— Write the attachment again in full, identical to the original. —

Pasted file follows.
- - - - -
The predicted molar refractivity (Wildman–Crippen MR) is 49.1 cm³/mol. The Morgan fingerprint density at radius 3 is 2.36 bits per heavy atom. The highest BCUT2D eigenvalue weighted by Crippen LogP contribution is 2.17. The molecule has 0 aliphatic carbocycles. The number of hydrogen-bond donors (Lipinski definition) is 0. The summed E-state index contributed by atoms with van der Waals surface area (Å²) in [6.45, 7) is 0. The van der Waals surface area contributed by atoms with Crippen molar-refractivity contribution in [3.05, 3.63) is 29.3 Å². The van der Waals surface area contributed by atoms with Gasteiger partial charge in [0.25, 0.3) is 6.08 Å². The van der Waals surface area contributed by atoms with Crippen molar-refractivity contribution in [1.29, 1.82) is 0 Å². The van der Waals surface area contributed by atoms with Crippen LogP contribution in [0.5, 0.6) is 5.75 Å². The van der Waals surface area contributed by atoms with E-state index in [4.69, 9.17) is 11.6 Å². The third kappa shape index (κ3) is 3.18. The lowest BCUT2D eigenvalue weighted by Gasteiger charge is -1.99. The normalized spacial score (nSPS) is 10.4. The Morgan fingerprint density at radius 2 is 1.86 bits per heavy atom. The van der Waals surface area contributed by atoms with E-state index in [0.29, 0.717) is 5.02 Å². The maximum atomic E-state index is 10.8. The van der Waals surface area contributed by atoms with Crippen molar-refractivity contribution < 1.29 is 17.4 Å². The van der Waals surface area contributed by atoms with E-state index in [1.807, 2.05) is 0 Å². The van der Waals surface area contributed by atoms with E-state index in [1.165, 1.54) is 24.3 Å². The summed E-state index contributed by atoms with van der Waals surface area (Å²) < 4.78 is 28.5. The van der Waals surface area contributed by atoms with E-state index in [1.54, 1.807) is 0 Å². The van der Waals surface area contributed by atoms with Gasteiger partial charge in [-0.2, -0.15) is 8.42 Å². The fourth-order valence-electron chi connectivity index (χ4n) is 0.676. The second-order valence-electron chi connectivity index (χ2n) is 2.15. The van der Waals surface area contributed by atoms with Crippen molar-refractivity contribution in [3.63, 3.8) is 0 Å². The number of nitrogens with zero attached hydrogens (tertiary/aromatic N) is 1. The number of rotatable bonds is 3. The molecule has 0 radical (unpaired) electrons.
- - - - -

The predicted molar refractivity (Wildman–Crippen MR) is 49.1 cm³/mol. The Morgan fingerprint density at radius 3 is 2.36 bits per heavy atom. The highest BCUT2D eigenvalue weighted by Crippen LogP contribution is 2.17. The molecule has 0 aliphatic carbocycles. The number of hydrogen-bond donors (Lipinski definition) is 0. The summed E-state index contributed by atoms with van der Waals surface area (Å²) in [6.45, 7) is 0. The van der Waals surface area contributed by atoms with Crippen molar-refractivity contribution in [3.05, 3.63) is 29.3 Å². The van der Waals surface area contributed by atoms with Gasteiger partial charge in [0.25, 0.3) is 6.08 Å². The van der Waals surface area contributed by atoms with Crippen molar-refractivity contribution in [1.29, 1.82) is 0 Å². The van der Waals surface area contributed by atoms with Crippen LogP contribution in [0.5, 0.6) is 5.75 Å². The van der Waals surface area contributed by atoms with E-state index in [4.69, 9.17) is 11.6 Å². The third kappa shape index (κ3) is 3.18. The lowest BCUT2D eigenvalue weighted by Gasteiger charge is -1.99. The normalized spacial score (nSPS) is 10.4. The Morgan fingerprint density at radius 2 is 1.86 bits per heavy atom. The van der Waals surface area contributed by atoms with E-state index in [0.29, 0.717) is 5.02 Å². The maximum atomic E-state index is 10.8. The van der Waals surface area contributed by atoms with Crippen molar-refractivity contribution < 1.29 is 17.4 Å². The van der Waals surface area contributed by atoms with E-state index in [1.807, 2.05) is 0 Å². The van der Waals surface area contributed by atoms with E-state index in [1.165, 1.54) is 24.3 Å². The summed E-state index contributed by atoms with van der Waals surface area (Å²) < 4.78 is 28.5. The van der Waals surface area contributed by atoms with E-state index in [1.54, 1.807) is 0 Å². The van der Waals surface area contributed by atoms with Gasteiger partial charge in [-0.2, -0.15) is 8.42 Å². The fourth-order valence-electron chi connectivity index (χ4n) is 0.676. The second-order valence-electron chi connectivity index (χ2n) is 2.15. The van der Waals surface area contributed by atoms with Crippen molar-refractivity contribution in [3.63, 3.8) is 0 Å². The number of nitrogens with zero attached hydrogens (tertiary/aromatic N) is 1. The number of rotatable bonds is 3. The molecule has 0 radical (unpaired) electrons.